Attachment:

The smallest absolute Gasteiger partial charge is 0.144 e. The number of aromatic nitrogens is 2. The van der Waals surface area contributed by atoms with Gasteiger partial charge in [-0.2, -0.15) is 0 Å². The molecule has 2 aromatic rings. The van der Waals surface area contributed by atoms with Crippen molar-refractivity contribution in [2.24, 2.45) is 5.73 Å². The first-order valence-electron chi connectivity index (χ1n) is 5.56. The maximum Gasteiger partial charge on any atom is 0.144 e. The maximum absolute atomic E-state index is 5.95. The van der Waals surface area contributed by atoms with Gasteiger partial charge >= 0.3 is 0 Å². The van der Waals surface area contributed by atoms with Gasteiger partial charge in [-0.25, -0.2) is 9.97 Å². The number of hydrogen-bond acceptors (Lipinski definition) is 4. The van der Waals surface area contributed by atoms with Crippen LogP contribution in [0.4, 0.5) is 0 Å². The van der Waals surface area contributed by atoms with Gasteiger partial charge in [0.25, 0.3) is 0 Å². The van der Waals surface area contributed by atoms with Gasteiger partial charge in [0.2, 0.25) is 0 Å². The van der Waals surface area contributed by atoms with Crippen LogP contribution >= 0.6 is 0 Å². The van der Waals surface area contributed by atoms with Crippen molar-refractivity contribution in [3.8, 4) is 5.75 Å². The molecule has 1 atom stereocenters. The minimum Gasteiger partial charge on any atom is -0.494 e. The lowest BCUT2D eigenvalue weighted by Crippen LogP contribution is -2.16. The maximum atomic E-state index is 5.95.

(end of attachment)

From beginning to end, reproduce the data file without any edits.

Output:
The smallest absolute Gasteiger partial charge is 0.144 e. The number of aromatic nitrogens is 2. The van der Waals surface area contributed by atoms with Gasteiger partial charge in [-0.2, -0.15) is 0 Å². The molecule has 2 aromatic rings. The van der Waals surface area contributed by atoms with Crippen molar-refractivity contribution in [2.24, 2.45) is 5.73 Å². The first-order valence-electron chi connectivity index (χ1n) is 5.56. The maximum Gasteiger partial charge on any atom is 0.144 e. The maximum absolute atomic E-state index is 5.95. The van der Waals surface area contributed by atoms with Gasteiger partial charge >= 0.3 is 0 Å². The van der Waals surface area contributed by atoms with Gasteiger partial charge in [-0.25, -0.2) is 9.97 Å². The number of hydrogen-bond acceptors (Lipinski definition) is 4. The van der Waals surface area contributed by atoms with Crippen LogP contribution in [0.4, 0.5) is 0 Å². The van der Waals surface area contributed by atoms with Gasteiger partial charge in [0.25, 0.3) is 0 Å². The van der Waals surface area contributed by atoms with Gasteiger partial charge in [0.2, 0.25) is 0 Å². The van der Waals surface area contributed by atoms with Crippen LogP contribution >= 0.6 is 0 Å². The van der Waals surface area contributed by atoms with Crippen molar-refractivity contribution in [3.8, 4) is 5.75 Å². The molecule has 1 atom stereocenters. The minimum Gasteiger partial charge on any atom is -0.494 e. The lowest BCUT2D eigenvalue weighted by Crippen LogP contribution is -2.16. The maximum atomic E-state index is 5.95.